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The Latest Firsts! : NPR for Expedience.
>All Things Considered, March 1, 2002 ·
German composer and physicist Oskar Sala has died at the age of 91.
He developed a device invented in 1929 called the trautonium, which was billed as the first electronic musical instrument.
Many people know its sound from its prominent part in the soundtrack to the Alfred Hitchcock's The Birds. <
includes sound file :
* * *
The concept of 'first electronic musical instruments' is as subject to nationalist Chauvinisms as the varieties of the first "inventor of radio". Note NPR's use of "first" together with past subjunctive, in the construction "...which was billed as the first electronic..." Why? NPR is always practicing whatever "consensus building" tricks a modern National Public Broadcaster employs for the color-coded terrorism alarm we enjoy.
[[NPR today had a full 40 minutes of brilliantly "on-point", articulate, businesslike, ånd manly National-Security-prepped "callers" praising the NeoCon's latest proposed rep to the UN... alternating, fairly and in lock step, with the allegedly random and sexually segregated mush-mouths they use to represent the opposition- the "culture of fear", the whiners. Who knew NeoCon idol Bush ever had such a strong unbroken string of "unconventional diplomatic victories"?! Get used to it, I guess.]
Anyway, it may have been somebody's First, but not 'ours'.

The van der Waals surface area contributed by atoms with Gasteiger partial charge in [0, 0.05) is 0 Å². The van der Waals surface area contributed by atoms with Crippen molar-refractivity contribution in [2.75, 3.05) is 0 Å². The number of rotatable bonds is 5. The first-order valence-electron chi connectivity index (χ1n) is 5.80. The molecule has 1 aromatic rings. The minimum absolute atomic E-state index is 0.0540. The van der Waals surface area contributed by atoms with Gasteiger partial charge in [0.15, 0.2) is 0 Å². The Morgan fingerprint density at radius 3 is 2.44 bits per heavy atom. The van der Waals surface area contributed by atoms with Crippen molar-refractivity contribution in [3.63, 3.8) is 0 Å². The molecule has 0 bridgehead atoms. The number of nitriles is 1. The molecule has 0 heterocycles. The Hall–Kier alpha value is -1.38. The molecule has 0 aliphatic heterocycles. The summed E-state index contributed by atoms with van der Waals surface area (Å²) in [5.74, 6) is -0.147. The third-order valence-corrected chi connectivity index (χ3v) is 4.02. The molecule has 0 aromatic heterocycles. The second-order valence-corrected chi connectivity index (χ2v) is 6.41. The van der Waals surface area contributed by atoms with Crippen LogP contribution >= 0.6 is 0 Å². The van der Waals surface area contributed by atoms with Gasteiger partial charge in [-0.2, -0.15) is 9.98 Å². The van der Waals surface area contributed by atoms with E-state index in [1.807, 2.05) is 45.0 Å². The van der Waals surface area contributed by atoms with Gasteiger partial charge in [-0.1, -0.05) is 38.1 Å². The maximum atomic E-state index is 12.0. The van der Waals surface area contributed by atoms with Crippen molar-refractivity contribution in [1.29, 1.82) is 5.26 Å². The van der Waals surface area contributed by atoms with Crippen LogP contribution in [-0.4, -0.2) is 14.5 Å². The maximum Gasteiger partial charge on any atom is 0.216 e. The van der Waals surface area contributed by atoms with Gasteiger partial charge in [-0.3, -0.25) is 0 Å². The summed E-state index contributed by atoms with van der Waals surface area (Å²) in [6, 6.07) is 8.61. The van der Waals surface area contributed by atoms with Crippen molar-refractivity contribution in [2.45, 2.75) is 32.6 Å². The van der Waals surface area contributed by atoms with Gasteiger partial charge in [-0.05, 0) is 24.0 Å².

[1929 puts the Trautonium maybe 60 years late to be any of the "First electronic musical instruments" in use in the country of Edison and Tesla. Actually, "Trautonium" must be the last e-istrument to be revived...
[http://www.obsolete.com/120_years/ <"120 years of Electronic Music"> ]]
Such a years-out-of-date instrument may explain
an inexplicable warping in the anti-avian sound of the crazed
"Birds" in that film. It wasn't at all just crapped-on, melting celluloid.
* * *
HERE IS A MORE politically redeeming NPR feature
- yet equally offensive for audience-manipulating value
in its appeal to elites... and the primitive appeal of cute robots.
In this case, 'Robbie the Robot', and vintage 'outsider' muses :
"_First LAdy_ of Electronic Music" Bebe Barron and her partner
[no big firsts there either; But, what about gold-plated W. Carlos even? Not a lady I suppose?]
"The couple composed, entirely without screen credit, the 1956
Academy Award nominated score to FORBIDDEN PLANET-
and a number of other important works."
These works include wonderful, highly original music
like the compelling and joyous score to
CBS Radio Workshop's 1956, Huxley-informed reading of BRAVE NEW WORLD,
a 1952 film featuring Anais Nin, "Bells of Atlantis"; and
a year of tape work for John Cage's fascinating 4-minutes-of-a-1950-that-never-was,
the "WILLIAMS MIX" - as well as more unheard original work, rotting in storage.
Apparently Hollywood's union rules do not allow pioneer
electronic composer/engineers to be credited -
or even acknowledged, much less cash in,
until well after they are gone.
Anais Nin reading in film clip; photo gallery; sound file :
>LeOSulllivan <> Berkeley <> USSA
We all enter this world in the same way: naked; screaming; soaked in blood.
But if you live your life right, that kind of thing doesn't have to stop there. -Dana Gould
>o> >o> >o>
LeOSulllivan <> USSA
It’s time to move in for the kill. -E. Nadelmann, Drug Policy Alliance, 3Feb 2005